months old, so that he never knew a mother's love or a mother's care. But his father early recognized his youthful promise, and gave him all the educational advantages then available. He became a pupil at the College of New Brunswick, which was situated in Fredericton, of which the Rev. Dr. Somerville was the president and sole professor. This college was in fact merely a grammar school, but Wilmot acquired there some knowledge of the classics. However, his scholastic career was not prolonged, for in June, 1825, he entered as a student-at-law with Charles S. Putnam, a leading barrister of Fredericton. He was admitted an attorney of the supreme court in July, 1830, and a barrister two years later. He was then twenty-three years of age.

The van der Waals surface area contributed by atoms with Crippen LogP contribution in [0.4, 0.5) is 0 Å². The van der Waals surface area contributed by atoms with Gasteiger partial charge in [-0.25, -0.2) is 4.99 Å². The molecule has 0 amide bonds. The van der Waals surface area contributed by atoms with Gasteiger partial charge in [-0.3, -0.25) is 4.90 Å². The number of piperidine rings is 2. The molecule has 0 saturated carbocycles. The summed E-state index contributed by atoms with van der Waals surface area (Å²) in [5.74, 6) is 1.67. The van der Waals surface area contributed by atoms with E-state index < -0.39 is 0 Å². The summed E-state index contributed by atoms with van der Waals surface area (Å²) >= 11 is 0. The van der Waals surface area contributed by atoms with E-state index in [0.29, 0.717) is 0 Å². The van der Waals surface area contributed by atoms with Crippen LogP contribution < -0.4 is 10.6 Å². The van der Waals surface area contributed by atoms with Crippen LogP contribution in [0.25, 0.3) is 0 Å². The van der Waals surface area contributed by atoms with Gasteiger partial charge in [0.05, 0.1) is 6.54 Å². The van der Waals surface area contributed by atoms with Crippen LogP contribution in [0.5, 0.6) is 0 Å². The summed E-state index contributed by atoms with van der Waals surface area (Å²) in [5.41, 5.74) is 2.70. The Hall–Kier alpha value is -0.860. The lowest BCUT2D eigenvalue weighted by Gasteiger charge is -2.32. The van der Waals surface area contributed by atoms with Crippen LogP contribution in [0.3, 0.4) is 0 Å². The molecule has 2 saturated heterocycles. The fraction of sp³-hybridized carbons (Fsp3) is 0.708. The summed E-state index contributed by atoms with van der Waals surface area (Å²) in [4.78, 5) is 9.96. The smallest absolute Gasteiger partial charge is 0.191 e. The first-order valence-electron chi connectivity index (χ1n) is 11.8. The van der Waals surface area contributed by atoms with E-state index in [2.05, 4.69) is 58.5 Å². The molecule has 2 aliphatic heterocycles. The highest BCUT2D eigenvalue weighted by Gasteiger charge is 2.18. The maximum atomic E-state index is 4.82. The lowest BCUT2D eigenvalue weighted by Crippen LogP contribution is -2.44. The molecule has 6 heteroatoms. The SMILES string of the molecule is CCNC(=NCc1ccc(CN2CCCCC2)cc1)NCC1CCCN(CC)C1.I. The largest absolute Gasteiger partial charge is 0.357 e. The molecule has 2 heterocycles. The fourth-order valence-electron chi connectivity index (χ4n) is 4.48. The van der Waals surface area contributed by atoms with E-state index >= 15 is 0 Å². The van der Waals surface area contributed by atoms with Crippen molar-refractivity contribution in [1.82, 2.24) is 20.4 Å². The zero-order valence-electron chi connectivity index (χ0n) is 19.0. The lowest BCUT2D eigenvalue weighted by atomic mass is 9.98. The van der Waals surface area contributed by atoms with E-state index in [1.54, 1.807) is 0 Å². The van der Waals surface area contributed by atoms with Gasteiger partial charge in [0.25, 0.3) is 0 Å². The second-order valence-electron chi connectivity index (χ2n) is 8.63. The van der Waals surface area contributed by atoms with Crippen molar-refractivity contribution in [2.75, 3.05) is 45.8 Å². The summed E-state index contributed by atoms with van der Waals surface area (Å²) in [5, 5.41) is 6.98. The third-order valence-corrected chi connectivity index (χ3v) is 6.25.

The men who were contemporaries of Mr. Wilmot as a youth are all dead, and not many anecdotes of his career as a student have been handed down to us. Being of an ardent and ambitious disposition, he took a keen interest in the stirring events that were being enacted aroun